Maternity as Base Cover
One of the biggest responsibilities as a spouse is to be able to protect and provide for your partner and child during exigencies, especially when it is health-related. While an illness cannot be predicted, you can certainly prepare for such contingencies by investing in a sound health plan that secures you financially.
Childbirth, too, should be accounted for when you are deliberating your family's health funding.
As a responsible couple, when you decide on your family health policy, you should determine whether or not maternity-related benefits are included in the features. These are certain critical factors to keep yourself abreast of:
Generic vs Group vs Specific Health Policy, and Maternity Benefits:
A generic health policy is an individual policy that you and/or your spouse have taken in your name. Adding your spouse to the health plan will make it a family floater policy. Group health policy is applied by your employer for its employees. In both cases, depending upon the type of policy applied for, it may or may not cover maternity-related expenses. In some cases, the insurer offers maternity benefits as an additional offer, or as part of a superior variant of, or top-up on the same plan.
A specific health policy is a standalone maternity-centric plan which primarily covers expenses related to pregnancy, delivery, and postpartum care. These could include delivery and hospitalization expenses, postnatal care, infant vaccinations, and related costs. Some policies also offer additional benefits like free health checkups, ambulance costs, etc. up to permissible limits. Certain times these benefits form part of the main health package.
Remember to ask whether or not maternity expenses are covered in the existing or proposed plan, if so what are the basic benefits offered and up to what amount, and what are the additional benefits offered with corresponding limits (whether as an add-on feature or as a top-up).
Rider V/S Top-up: Many insurers offer maternity benefits as a rider or an add-on feature in the health insurance plan, as explained above. In certain other cases, these features are offered in the superior variant, or as a top-up, of the base insurance plan.
Remember that depending on your budgeted premium amount and expected maternal benefits you could go decide on either getting a base health plan with maternity benefits as a rider, or as a top-up plan, or as a standalone health plan.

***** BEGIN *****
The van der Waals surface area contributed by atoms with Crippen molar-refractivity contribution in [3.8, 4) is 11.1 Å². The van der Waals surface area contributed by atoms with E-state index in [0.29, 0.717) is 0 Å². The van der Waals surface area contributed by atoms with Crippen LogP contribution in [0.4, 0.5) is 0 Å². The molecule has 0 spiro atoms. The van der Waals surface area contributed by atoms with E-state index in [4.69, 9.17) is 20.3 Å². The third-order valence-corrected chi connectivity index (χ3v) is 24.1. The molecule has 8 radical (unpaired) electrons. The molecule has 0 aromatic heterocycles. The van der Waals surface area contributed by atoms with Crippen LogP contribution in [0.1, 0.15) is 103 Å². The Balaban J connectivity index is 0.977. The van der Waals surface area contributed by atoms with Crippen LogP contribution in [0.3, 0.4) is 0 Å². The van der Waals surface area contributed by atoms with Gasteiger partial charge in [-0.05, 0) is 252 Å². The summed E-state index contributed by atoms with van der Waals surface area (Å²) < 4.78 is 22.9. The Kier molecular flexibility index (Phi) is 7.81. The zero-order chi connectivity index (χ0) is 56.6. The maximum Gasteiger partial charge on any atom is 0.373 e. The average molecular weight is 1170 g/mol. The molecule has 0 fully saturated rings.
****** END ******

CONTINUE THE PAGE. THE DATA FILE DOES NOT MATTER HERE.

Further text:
Waiting Period: The waiting period in health insurance means the period between issuance of policy and the date by which maternity expenses can be covered. In most cases, the waiting period is 3-4 years before you can claim maternity-related expenses, provided they are covered under your plan. Say your maternity cover was issued in November 2020, the earliest you can claim expenses would be December 2023 or 2024.
Remember that if you and your spouse are expecting a baby during the waiting period you will not be eligible to claim maternity expenses.
Sum Insured: Sum insured is the maximum amount that the insurer will pay in case of hospitalization, based on actuals, as per policy applied for. This could be for cashless hospitalization (where the insurance company directly pays the hospital) or as reimbursement (where the policyholder submits invoices to claim the amount). Any additional amount will be payable by the policyholder. Hence when planning for maternity opt for a sufficiently high Sum Insured so that the expenses are well within permissible limits. Moreover, should you have multiple claims in any one given year a limited Sum Insured might not cover it? Hence higher Sum Insured is better considering your family's health needs.
Remember to choose a slightly higher Sum Insured to cater to all your family members' medical needs for the entire year.
Sub-limits: Sub-limits are the uppermost ceiling placed by insurance companies on the amount you can claim against a specific medical condition. This could be in the form of a percentage of the sum insured or a particular amount.
Remember that should maternity benefits be an add-on feature in your base insurance plan, do check the sub-limit on the claim amount.
Exclusions: There are some expenses incurred during pregnancy that cannot be claimed under your health plan. Some examples are regular check-ups with your doctor, routine tests undergone, supplements are taken, etc.
Remember to find out what specific types of expenses are excluded from maternity benefits and claims in your health plan.
To make your health planning process simple and stress-free, just log on to Sana.Insure and enter some basic information to have a Sana Expert get in touch with you immediately. Your Sana Expert will assist you in deciding which health policy will best suit your and your spouse's family health financial needs.
Wish you a healthy and happy life!